Lay conceptions of the good life
In several recent projects, I have investigated how laypeople conceive of a good life. Although happiness and meaningfulness are widely regarded as central aspects of a good life, it’s not entirely clear what they consist in. How do people typically conceive of happy and meaningful lives?
Other researchers have found that laypeople (as well as philosophers and psychologists who specialize in happiness) attribute greater happiness to morally good people than to morally bad people, even when their psychological states are described identically. This finding led other researchers to conclude that, according to the ordinary concept, happiness involves being good rather than simply feeling good. However, Barbara Fredrickson and I found that people are more inclined to attribute positive emotions and life satisfaction to moral agents than to immoral ones, and they do this independently of what they are told about those agents. After accounting for these differences, we found no effect of morality on happiness judgments, suggesting that "happiness" is a descriptive term after all (i.e., it refers to a psychological state, and does not evaluate a person's life). That said, we found evidence that the effect of morality on third-person happiness judgments depends on whether a person believes that “deep down” the agent in question is good. It seems, therefore, that people consider immorality an impediment to positive mental states only when they believe in the innate goodness of humanity.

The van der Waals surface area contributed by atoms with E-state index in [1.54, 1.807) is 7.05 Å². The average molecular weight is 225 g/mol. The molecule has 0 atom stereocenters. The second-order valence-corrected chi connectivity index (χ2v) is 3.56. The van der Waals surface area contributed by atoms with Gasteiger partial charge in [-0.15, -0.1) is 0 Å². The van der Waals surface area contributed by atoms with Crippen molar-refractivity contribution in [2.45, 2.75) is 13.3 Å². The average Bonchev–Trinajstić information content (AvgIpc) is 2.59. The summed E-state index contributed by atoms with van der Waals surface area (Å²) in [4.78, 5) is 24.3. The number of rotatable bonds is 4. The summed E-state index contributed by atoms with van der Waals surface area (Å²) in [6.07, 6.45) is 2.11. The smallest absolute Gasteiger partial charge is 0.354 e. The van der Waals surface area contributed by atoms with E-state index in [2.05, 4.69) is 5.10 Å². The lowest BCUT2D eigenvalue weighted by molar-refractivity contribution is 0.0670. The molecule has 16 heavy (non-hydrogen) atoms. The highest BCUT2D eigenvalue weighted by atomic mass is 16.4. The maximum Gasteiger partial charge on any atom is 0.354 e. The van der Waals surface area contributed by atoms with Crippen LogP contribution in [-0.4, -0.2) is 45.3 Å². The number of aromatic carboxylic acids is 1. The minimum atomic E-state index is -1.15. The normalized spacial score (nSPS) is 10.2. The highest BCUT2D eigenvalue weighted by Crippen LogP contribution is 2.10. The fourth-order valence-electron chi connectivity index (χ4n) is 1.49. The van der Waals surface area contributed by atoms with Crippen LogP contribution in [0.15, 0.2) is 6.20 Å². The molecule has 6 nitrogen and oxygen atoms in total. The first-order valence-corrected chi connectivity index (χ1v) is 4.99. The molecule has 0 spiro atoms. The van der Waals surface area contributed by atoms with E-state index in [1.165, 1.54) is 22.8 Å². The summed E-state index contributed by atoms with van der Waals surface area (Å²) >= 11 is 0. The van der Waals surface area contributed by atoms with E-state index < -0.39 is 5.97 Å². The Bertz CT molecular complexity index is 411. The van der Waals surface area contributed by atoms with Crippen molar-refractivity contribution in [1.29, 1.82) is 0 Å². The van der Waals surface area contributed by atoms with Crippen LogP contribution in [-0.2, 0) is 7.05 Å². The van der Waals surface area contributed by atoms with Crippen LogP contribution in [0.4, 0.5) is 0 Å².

If a happy life is characterized by certain positive mental states, then what does a meaningful life look like? Broadly speaking, philosophers have given three kinds of answers to this question. The first is that a person’s life is meaningful when that person is gripped and engaged with life, when they feel “fulfilled.” The second is that a person’s life is meaningful when that person does something that has value independent of themselves (e.g., by contributing to their society). The third (“hybrid”) answer is that a person’s life is meaningful when both of these criteria are met. In six experiments, Barbara Fredrickson, Julian De Freitas, and I investigated whether any of these theories fit layperson’s judgments. (You can find a brief video explaining these studies here.) The results suggested that most people see mental states and subject-independent value as making independent and additive contributions to the meaning in a person’s life. Such a view is similar to hybrid theories, which are currently popular in the philosophical literature. However, it differs in claiming that subjective and objective factors are each sufficient (rather than individually necessary and jointly sufficient) for meaningfulness. In a work in progress, I argue that this theory captures the intuitive appeal of views like the hybrid theory, while avoiding some of their implausible implications (e.g., that Nelson Mandela’s life would have been meaningless if he did not feel fulfilled).